ALTERNATE TITLE: A Foiled Pickpocket Attempt—Sort Of
Among the myriad items now in the possession of some very lucky crook—or in a gutter somewhere—is an Arca Swiss quick release plate. Specifically an Acratech 2158. That's the gizmo that attaches to the bottom of the camera so that the camera can quickly be connected to—or disconnected from—the tripod. So, now I have no way to connect my backup camera to my tripod. This is great timing, now that I'm approaching the phase of my trip where I'll probably use the tripod far more than during any other portion—Patagonia.
I strolled to a market today in search of a replacement. No luck. While at this indoor/outdoor market, I also went inside what looked like a mall of sorts. The center of this multi-story building is open with a ramp around the perimeter of the inside. You can walk the ramp from the bottom level up to the top, a half-dozen floors higher. Along the way, I saw the highest density of barber shops I've ever seen in my life. Between barber shops and beauty salons, I'm guessing there were over twenty—maybe thirty. I got a haircut while there.
After this futile attempt, I hopped the subway to a monster mall—Parque Arauco. All five of the photography stores there were pretty rinky-dink. Not only did they not have any quick release plates, they didn't even sell separate tripod heads, which is now my goal—find a new tripod head. It will act as a temporary replacement until I can replace some of my equipment. When my care package arrives—hopefully in a month or so, after Patagonia—I'll have my new quick release plate.
As a side note, the subways here in Santiago are pretty sweet—modern, fast, frequent, and clean. Although they're more expensive to ride than those in Buenos Aires and Rio, they're nicer. The bus system is also very modern, with loads of articulated buses and very nice bus stops—again, much nicer than in BA or Rio.
I boarded the crowded subway back to the neighborhood where I'm staying and found a spot to stand amongst the other commuters, pretty close to the door. I wasn't that close to a handle which is just as well, because I was happy just keeping my hands in my pockets. Pickpockets enjoy subways—or any crowded place—and with my hands in my pockets, my cash and pocket knife are more secure. Nowadays, I don't keep much cash in my pocket, though. I have, however, been carrying my temporary passport, my VISA card, and larger quantities of cash in the zippered pocket on the thigh of my REI convertible pants, just below my regular left pocket.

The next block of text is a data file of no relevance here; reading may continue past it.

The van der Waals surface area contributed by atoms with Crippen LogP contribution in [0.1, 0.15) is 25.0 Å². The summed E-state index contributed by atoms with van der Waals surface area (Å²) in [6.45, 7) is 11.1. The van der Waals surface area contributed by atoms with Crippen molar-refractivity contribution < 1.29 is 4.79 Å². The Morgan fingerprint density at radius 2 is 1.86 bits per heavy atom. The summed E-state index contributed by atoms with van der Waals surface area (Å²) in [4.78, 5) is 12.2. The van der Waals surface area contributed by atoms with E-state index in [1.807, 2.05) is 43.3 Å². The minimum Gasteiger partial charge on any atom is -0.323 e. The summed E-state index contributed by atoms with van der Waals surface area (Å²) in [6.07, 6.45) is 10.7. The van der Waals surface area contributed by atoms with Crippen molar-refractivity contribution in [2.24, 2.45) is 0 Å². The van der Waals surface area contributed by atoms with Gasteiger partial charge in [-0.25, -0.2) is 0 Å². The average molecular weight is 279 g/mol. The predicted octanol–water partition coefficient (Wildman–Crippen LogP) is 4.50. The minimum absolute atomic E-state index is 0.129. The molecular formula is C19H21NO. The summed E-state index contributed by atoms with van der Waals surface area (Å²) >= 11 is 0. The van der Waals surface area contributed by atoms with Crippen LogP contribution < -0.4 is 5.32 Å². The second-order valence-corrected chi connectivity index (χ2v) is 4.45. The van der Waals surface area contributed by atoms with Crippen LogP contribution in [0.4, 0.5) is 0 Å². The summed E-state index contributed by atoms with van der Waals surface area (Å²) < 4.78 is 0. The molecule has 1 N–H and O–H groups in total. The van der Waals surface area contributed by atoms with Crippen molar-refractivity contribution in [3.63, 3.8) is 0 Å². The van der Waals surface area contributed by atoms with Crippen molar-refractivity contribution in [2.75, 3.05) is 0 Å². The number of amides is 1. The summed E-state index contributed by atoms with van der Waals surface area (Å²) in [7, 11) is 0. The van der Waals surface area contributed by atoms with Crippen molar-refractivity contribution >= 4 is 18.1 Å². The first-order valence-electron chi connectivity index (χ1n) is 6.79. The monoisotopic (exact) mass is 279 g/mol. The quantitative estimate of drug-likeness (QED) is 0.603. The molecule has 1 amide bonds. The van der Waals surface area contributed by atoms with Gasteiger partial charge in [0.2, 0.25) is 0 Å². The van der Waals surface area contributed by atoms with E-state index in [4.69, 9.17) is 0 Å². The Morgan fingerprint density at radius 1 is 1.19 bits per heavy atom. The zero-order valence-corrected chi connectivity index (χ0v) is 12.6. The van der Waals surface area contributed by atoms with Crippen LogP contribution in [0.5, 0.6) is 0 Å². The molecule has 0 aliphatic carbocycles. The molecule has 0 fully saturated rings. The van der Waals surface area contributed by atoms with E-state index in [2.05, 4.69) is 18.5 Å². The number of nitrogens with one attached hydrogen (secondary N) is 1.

I thought it was a bit strange when the fellow to my left began pressing pretty firmly against my body. It wasn't that crowded, so I took note. I looked over at him. I looked down at his bag. He was toting a shoulder bag with a large flap covering the main compartment. The bag was resting on his front, right side, on top of his right thigh. His hand appeared to be going into his bag, as though he was fishing for something. I could see it protruding out the bottom of the bag, however. He was trying to unzip the pocket on my leg.
At about this time, the subway stopped at the next station and a few people got off, including the wanabe pickpocket. At this instant, a woman behind me told the guy standing in front of me that he had just been robbed. The guy that had failed at getting into my pocket had snagged this other guy's cell phone on the way out the door—scooped it right out of the leather pouch on his belt. The poor sap headed out the door in pursuit of the scumbag with the new phone.
As we headed on to the next stop, I told the folks around me that he had just been trying to get into my pocket and showed them how he had tried it, using my own new temporary shoulder bag to demonstrate. As I sat down in a spare seat, the woman next to me told me that that thief was Peruvian, not Chilean.
Back in BA, at the U.S. Embassy, another victim who was also there replacing his stolen passport told me the story of how two women using a typical technique—outlined in my Travel Tips post—had stolen his bag. When he went to the police, they told him that they knew the women. They were from Peru and they make the trip to Buenos Aires monthly to rip of unsuspecting people. I would have used the word "tourist," but I'm pretty sure that lots of locals get ripped off in their own cities—like the guy in the subway today.
Anyhoo, maybe I'm getting a little bit smarter on the street. At least I came out of this one unscathed. I'm sure I'll get more chances, so wish me luck.